A £90 million grant has been awarded to the BBC World Service Trust, which will help to counteract previous funding cuts.
According to BBC News, the charity works with a number of broadcasters all over the world – including the UK’s World Service – which means that the five-year arrangement could provide a boost for those seeking multilingual jobs in London.
Caroline Nursery, a director at the trust, said: “This grant recognises the vital role we play and will help us reach 200 million people across 14 countries over the next five years.”
The World Service has been in operation since 1932 and is currently funded by the government’s Foreign Office; however, from 2014 the state will no longer cover its budget. The BBC will take over.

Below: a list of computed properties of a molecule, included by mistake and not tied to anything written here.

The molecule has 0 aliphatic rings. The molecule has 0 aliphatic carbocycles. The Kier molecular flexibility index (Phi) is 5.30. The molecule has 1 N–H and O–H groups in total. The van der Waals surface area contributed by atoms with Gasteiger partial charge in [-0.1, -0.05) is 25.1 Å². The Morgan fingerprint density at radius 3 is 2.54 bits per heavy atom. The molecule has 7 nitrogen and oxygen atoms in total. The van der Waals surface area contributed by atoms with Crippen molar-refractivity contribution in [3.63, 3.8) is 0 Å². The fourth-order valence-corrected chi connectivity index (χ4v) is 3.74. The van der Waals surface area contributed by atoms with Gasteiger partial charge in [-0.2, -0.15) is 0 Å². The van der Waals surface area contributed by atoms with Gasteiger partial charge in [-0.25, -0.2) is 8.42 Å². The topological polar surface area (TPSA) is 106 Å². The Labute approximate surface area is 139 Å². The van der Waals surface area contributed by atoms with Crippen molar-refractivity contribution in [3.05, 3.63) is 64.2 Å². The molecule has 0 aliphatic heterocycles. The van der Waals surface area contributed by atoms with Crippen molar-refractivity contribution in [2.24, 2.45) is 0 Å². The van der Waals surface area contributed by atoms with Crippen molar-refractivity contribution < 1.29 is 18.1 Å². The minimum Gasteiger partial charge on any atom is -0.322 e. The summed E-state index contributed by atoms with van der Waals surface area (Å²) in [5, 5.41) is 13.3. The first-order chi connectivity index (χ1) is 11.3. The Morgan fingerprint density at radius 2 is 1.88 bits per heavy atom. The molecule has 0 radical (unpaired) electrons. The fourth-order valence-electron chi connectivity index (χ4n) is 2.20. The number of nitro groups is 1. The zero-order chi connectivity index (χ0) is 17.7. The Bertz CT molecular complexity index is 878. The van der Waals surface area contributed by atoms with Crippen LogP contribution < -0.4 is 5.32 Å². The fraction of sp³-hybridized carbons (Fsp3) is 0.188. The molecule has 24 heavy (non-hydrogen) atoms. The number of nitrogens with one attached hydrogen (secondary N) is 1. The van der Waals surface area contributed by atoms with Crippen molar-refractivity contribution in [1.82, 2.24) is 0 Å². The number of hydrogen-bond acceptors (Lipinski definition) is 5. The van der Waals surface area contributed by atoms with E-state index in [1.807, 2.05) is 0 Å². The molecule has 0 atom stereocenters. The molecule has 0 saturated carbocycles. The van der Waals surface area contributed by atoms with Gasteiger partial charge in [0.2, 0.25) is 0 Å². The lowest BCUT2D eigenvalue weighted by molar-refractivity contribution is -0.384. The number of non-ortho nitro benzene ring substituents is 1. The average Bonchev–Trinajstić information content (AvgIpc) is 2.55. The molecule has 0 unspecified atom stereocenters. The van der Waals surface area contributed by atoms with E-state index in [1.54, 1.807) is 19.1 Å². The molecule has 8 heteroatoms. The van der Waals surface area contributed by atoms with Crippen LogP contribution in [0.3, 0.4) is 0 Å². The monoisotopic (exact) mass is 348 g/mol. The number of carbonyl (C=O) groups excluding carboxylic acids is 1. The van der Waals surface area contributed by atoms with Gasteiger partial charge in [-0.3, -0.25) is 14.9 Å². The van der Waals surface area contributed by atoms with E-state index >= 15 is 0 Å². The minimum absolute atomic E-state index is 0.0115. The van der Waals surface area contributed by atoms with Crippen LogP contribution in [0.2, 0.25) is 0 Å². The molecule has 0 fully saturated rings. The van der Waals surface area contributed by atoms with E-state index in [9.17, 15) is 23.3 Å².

While many areas of the government have had to endure cuts, one that had its portfolio protected was the Department for International Development, which is where the funding has come from.
The Press Association reported international development secretary, Andrew Mitchell, as saying that the aim is to give people “knowledge and a voice” through the sharing of information via radio, the internet or mobile-based services.
In his opinion, such reports could be one of the government’s most powerful tools for reaching foreign communities, where access to objective news is restricted.